I can be a jerk but I’m learning to apologize

I’m not really good at apologizing. I’m great at saying “sorry” in the heat of the moment when it is obvious someone is upset, but not at truly sitting down with someone and apologizing for my behavior. Apologies are more than just saying “sorry,” in response to someone’s hurt. Apologies are sitting down and owning up to my own end of the confrontation.

For example, I was having a pretty bad week when a co-worker sent me a text letting me know that I would be running the financial office the following day. I’m not really fond of working the financial office. Numbers aren’t my thing and I’m always worried that I’m going to mess up somewhere along the way and get into trouble. I was already stressed from the events of the week and I took it out on my co-worker.

I laid into her, telling her she should have given me sooner notice than eight in the evening the night before. I told her it wasn’t fair to me and that with my anxiety problems, dropping bombs like this on me isn’t okay. I expressed that I wasn’t happy and reacted altogether poorly toward her. She was sick and had worked all evening to find someone to cover the phones for me so that I could help people in financial. She was sick as a dog and I was passive aggressively texting her about how upset I was.

I’d made it all about me, and while there may have been justification somewhere in there, I hurt her feelings. I was rude, I was unprofessional, and my actions were completely uncalled for. Yet I felt like I had been wronged and the world needed to know about it. In short, I’d been a complete asshole to someone who definitely didn’t deserve it.

The following Monday she came in and asked if I was “over Friday,” and that reopened everything. I tried to justify my actions to her and said it had to do with my anxiety, and blah blah blah. All of my justifications fell on deaf ears as I saw the anger in her eyes. She snapped at me and told me she had expected better. She had been sick and needed me to cover for her, just like she would cover for me whenever I needed it. She stormed out of the room and I sat there stewing in my own angst.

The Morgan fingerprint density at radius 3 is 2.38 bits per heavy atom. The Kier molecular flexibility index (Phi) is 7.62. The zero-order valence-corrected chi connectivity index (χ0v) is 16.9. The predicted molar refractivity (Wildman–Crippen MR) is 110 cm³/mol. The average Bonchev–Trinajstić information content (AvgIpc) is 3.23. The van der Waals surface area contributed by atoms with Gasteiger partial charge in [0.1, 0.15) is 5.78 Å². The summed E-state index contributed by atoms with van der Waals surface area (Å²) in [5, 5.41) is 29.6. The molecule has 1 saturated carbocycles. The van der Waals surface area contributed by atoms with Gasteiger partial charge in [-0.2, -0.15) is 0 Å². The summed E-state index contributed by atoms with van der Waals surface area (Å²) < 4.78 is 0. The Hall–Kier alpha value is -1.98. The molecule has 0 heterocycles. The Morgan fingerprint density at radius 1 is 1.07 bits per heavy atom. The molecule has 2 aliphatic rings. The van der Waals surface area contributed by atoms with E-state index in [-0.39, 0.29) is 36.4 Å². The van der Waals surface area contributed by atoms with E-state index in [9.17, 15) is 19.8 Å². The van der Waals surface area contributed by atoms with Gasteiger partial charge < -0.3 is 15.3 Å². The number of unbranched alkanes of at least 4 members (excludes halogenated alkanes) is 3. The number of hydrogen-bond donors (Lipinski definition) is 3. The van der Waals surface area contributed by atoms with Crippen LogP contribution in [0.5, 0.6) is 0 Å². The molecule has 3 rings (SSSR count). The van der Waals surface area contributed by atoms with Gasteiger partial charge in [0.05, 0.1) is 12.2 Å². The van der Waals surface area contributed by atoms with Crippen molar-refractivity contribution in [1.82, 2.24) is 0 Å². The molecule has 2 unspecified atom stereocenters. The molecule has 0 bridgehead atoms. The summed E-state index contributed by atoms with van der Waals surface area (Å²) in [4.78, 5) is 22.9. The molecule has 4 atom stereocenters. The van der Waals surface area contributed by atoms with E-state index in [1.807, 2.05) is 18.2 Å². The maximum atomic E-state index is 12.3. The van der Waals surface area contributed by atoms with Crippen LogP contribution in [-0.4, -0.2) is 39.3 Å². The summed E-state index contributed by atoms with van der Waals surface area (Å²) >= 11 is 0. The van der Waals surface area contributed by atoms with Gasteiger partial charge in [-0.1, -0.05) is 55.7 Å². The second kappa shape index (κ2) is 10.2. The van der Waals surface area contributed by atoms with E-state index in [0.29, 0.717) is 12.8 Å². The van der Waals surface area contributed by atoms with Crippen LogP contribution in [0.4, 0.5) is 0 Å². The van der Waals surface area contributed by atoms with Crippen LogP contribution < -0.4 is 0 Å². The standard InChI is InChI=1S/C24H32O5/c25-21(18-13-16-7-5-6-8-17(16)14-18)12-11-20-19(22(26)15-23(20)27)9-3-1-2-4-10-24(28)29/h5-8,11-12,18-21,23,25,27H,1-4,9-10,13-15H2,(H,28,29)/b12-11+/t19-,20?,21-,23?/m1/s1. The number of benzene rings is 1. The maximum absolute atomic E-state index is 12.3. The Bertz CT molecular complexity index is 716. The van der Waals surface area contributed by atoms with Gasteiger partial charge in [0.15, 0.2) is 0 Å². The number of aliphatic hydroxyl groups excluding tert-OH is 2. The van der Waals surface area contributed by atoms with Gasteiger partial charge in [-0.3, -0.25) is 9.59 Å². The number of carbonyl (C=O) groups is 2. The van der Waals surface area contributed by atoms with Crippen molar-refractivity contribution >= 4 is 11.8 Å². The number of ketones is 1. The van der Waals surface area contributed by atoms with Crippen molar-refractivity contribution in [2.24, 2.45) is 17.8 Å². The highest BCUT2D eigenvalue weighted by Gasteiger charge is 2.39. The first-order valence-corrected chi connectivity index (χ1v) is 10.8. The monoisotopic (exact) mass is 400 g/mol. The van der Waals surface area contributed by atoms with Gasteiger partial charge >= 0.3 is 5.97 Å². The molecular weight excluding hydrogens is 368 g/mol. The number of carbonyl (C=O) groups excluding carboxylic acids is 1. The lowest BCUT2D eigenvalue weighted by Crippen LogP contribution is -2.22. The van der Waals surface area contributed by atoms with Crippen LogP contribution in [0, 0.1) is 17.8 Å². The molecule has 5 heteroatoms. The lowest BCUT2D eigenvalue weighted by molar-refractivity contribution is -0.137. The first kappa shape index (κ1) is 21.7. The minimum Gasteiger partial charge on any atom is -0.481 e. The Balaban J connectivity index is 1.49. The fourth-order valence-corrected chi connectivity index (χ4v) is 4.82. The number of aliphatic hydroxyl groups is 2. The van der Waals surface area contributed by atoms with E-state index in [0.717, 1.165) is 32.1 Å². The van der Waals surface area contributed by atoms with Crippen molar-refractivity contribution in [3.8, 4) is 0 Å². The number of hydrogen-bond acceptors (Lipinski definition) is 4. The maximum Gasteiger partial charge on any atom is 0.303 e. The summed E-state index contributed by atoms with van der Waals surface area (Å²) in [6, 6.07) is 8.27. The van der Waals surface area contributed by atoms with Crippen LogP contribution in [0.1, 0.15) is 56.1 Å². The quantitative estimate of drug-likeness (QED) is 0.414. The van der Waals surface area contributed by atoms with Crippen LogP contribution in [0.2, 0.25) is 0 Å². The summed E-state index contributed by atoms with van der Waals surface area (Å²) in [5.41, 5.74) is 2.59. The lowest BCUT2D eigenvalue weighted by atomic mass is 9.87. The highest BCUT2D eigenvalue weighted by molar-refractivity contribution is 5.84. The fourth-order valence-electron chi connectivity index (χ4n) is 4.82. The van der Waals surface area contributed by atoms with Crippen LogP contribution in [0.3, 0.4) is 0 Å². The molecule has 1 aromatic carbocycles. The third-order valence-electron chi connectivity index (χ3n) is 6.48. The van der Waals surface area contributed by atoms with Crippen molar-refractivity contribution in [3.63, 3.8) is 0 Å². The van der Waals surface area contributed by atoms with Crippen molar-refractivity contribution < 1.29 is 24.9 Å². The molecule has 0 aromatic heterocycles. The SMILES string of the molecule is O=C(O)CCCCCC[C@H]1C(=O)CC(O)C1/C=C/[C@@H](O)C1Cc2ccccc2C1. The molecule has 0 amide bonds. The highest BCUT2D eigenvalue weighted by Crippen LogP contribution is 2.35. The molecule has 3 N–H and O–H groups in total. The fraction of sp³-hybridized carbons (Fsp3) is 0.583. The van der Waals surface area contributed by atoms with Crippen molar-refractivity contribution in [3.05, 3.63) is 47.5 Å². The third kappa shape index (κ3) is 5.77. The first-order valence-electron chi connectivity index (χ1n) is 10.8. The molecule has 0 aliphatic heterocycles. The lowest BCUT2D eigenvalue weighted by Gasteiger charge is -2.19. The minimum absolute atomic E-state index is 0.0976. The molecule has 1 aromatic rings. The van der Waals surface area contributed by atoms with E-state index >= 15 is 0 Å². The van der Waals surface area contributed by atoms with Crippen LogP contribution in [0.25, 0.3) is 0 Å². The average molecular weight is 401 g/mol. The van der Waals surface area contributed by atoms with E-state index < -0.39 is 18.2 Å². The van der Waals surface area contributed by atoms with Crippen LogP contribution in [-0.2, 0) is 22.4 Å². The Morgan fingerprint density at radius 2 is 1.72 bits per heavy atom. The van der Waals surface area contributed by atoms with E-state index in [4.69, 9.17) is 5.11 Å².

It was her fault, wasn’t it? If she weren’t so sensitive, if only she’d see my side of things, if only she would listen. Then as the afternoon went on I began to slowly realize that I was angry at her for the same thing she was angry with me about. I hadn’t seen her side of things, I had been overly sensitive, I hadn’t listened. Instead I’d been an asshole. I’d yelled at her and then proceeded to follow-up with ridiculous justifications instead of apologizing. I was the one in the wrong.

So I did the uncomfortable thing. I called her that evening and apologized. I left a voicemail because she wasn’t taking my calls and I told her that I realized I’d been an asshole and she didn’t deserve it. Regardless of what I had been going through, my reaction to the news that I’d be working financial was unprofessional and uncalled for. I was in the wrong, I was sorry, and I hoped she could forgive me.

She did. We talked it over the next time she worked and our relationship was strengthened because of it. It was a lesson learned, and one I’ve been thinking a lot about. Growing up I never really received real apologies. Most of the confrontations I entered into where I was hurt were just swept under the rug and everyone pretended they had never happened. I’d taken this model and applied it to my own confrontations. Except when healthy, functional people are involved? We can’t just sweep it under the rug and pretend it never happened. Pretending it never happened harbors resentment and resentment straight out sucks. It is better to apologize and admit, honestly, that sometimes I can be wrong. Even if I can justify my actions, justification isn’t worth the price of a broken friendship.

Bob Goff says we should give ourselves three tickets every year for three big mess-ups. They’re our ticket to let it go. However, there’s a caveat – we can’t just let it go if the mess-up hurts a relationship. If someone else is going to be hurt then there’s no get out of jail free card. There’s just admitting I can be an asshole, owning the hurt I’ve caused, and moving forward in the light of forgiveness.

Louis CK says, rather profoundly, “Self-love is a good thing but self-awareness is more important. You need to once in a while go ‘uh, I’m kind of an asshole.’”

We’re all going to be jerks in our lives, and there’s no weakness in sitting down and admitting it. If anything, it opens up the lines of communication with those we may have hurt. Personal justification is not worth the destruction of personal relationships. Be quick to apologize, but do so meaningfully. I have a feeling it will change your relationships for the better.